PDA

View Full Version : Q about Moon landing.



Mr.X
2006-Apr-05, 12:46 AM
Was the LM constantly re-pressurised?
I mean when they opened the hatch the air escaped and after each walk when astronauts went back to LM do they close hatch and then repressure the LM and took their helmets off?

ToSeek
2006-Apr-05, 01:24 AM
Yes. This actually turned out to be very helpful for Apollo 13, as oxygen was one of the few resources that was not an issue after the accident when the lunar module became the "lifeboat."

PhantomWolf
2006-Apr-05, 01:27 AM
Yes.

There was a valve in the door, which opened inwards, and they opened that to let out the air inside the LM. Once they returned they repressurized the craft. The Decent Module carried enough oxygen for numerous repressurisations, remember it was a small voloume and they on used a partial oxygen pressure, ie the amount of gas in the LM was what would have ben in there if you pressuried it at 1 atm with air, then removed everything but the oxygen from that air, so repressurising wasn't a major thing.

Jason Thompson
2006-Apr-05, 12:55 PM
Was the LM constantly re-pressurised?

Yes. The LM was a very small space to fill with gas at 5psi, so there would have been more than enough oxygen available to depressurise and repressurise a few times.

I mean when they opened the hatch the air escaped

Actually they had to use a depressurisation valve to allow the air to escape. The LM door opened inwards, and the astronauts were unable to open it with the LM pressurised. In fact, on Apollo 11 Aldrin was surprised at how low the pressure had to go inside the LM cabin before he could open the door, and even then he had to do it by pulling at one corner to break the seal rather than the latch which was located halfway down one side.

and after each walk when astronauts went back to LM do they close hatch and then repressure the LM and took their helmets off?

Yes. And then they did it once more prior to ascent to dump the excess weight, which included the spent PLSS backpacks, lunar overshoes and the white lunar surface helmet cover.

Nonkers
2006-Apr-05, 03:13 PM
When the LM astronauts redocked with the CM, were they still wearing their lunar dust covered space suits?

Jakenorrish
2006-Apr-05, 04:39 PM
When the LM astronauts redocked with the CM, were they still wearing their lunar dust covered space suits?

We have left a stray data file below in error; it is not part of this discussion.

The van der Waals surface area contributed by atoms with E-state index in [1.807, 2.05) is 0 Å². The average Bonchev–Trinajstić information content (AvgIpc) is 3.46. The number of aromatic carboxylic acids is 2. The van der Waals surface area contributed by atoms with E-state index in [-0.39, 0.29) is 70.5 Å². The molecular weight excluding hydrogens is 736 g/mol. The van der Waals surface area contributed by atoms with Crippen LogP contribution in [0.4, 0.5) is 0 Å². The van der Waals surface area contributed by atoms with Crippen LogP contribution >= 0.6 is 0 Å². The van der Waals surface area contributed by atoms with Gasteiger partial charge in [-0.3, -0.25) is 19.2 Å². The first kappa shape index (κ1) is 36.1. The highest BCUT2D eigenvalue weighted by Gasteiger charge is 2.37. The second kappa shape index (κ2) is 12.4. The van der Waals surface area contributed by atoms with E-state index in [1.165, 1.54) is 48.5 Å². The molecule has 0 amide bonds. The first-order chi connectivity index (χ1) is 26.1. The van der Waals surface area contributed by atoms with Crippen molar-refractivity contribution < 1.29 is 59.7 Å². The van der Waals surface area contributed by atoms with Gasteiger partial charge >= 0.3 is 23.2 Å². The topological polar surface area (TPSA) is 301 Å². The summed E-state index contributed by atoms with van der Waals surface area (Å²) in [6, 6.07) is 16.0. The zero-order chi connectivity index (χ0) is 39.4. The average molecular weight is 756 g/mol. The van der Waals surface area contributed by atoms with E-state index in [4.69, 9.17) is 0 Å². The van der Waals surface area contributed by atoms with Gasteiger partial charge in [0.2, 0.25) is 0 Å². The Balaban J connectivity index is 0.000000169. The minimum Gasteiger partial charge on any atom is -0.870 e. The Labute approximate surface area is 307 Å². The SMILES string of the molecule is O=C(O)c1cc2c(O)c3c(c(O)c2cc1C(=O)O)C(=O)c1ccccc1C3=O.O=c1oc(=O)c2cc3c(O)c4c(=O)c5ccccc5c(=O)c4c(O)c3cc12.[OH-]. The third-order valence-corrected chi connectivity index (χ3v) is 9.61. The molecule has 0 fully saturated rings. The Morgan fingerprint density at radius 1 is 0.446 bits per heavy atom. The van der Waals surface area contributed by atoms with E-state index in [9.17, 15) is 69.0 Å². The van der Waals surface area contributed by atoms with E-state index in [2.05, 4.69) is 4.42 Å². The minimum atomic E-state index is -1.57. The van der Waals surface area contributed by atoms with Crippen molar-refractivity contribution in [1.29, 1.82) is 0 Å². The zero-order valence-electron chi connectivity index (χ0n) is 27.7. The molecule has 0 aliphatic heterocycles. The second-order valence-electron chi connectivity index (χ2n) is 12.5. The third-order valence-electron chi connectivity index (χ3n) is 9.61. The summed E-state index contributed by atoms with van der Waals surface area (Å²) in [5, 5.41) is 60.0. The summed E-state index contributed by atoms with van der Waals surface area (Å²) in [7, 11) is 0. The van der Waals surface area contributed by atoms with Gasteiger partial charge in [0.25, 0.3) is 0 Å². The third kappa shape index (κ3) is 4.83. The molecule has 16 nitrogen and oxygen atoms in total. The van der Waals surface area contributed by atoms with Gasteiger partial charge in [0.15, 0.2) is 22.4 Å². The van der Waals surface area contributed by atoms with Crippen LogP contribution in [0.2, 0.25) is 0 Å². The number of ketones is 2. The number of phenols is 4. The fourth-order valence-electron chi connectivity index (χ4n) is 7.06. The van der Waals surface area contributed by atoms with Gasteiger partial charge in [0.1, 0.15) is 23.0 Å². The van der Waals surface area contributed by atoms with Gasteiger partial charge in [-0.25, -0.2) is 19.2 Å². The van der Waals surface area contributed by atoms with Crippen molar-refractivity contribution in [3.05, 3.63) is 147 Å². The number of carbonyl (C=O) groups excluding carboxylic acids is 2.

They were indeed. Harrison H. Schmitt of the Apollo 17 mission described the unusual 'burnt' smell of the lunar soil on the suits, probably due to the fact that the moon's rocks are bombarded by far more harmful rays and particles from the Sun than Earth gets due to our protective atmosphere.

Jason Thompson
2006-Apr-05, 09:13 PM
Thank you for a great info. Was there any health effect to the low pressure (lightheadness etc?)

No, mainly because the astronauts still got roughly the same amount of oxygen as they would had they been breathing normal air at sea level, or if anything more oxygen. The suits were only pressurised to about 3.5psi pure oxygen. When preparing for the first NASA spacewalk, Ed White and Jim McDivitt suited up and then reduced the pressure in the Gemini capsule to 2psi. The reason for this was had something been wrong with the suit seals and the suits leaked, both men could survive at 2psi pure oxygen long enough to repressurise the cabin without ill effects.

The physical effects of low pressure are negligible, as the human body is quite an excellent pressure vessel provided it is not subjected to sudden changes of pressure.

When the LM astronauts redocked with the CM, were they still wearing their lunar dust covered space suits?

They were indeed. On Apollo 12 Dick Gordon opened the hatch to the Command Module, took one look at Pete Conrad and Al Bean, and then closed the hatch again telling them they were not going to dirty up his nice clean spaceship and that they had better remove their spacesuits before even trying to transfer across.

Denis12
2006-Apr-05, 10:16 PM
What will be the lowest pressure that a man can survive before it is getting dangerous in PSI and milibars? And how much milibars was the pressure in the lunarmodule when it has landed on the Moon? And how much in the spacesuits when the astronauts are walking on the Moon?

antoniseb
2006-Apr-05, 10:48 PM
If the pressure is pure oxygen 3 PSI is the same as what we get at sea level. Some exceptional people can survive on the top of Mount Everest where the Oxygen is about 1 PSI, but no one is comfortable at that pressure, and most people die.

ToSeek
2006-Apr-06, 04:58 PM
When the LM astronauts redocked with the CM, were they still wearing their lunar dust covered space suits?

I forget which mission it was, but one of the command module pilots made the LM crew strip naked before he'd let them into his nice clean command module.

AGN Fuel
2006-Apr-06, 11:56 PM
I forget which mission it was, but one of the command module pilots made the LM crew strip naked before he'd let them into his nice clean command module.

Yep, that was 12.

I don't know if it was poetic licence, but 'From the Earth to the Moon' did this scene beautifully - after they had stripped off completely and safely ensconced in the CM waiting for the Ascent Stage jettison, Conrad looks at the naked Bean and then at his own naked self and comments something like, "If there's a catastrophic loss of pressure during this jettison, the recovery team is going to be real surprised when they find us!"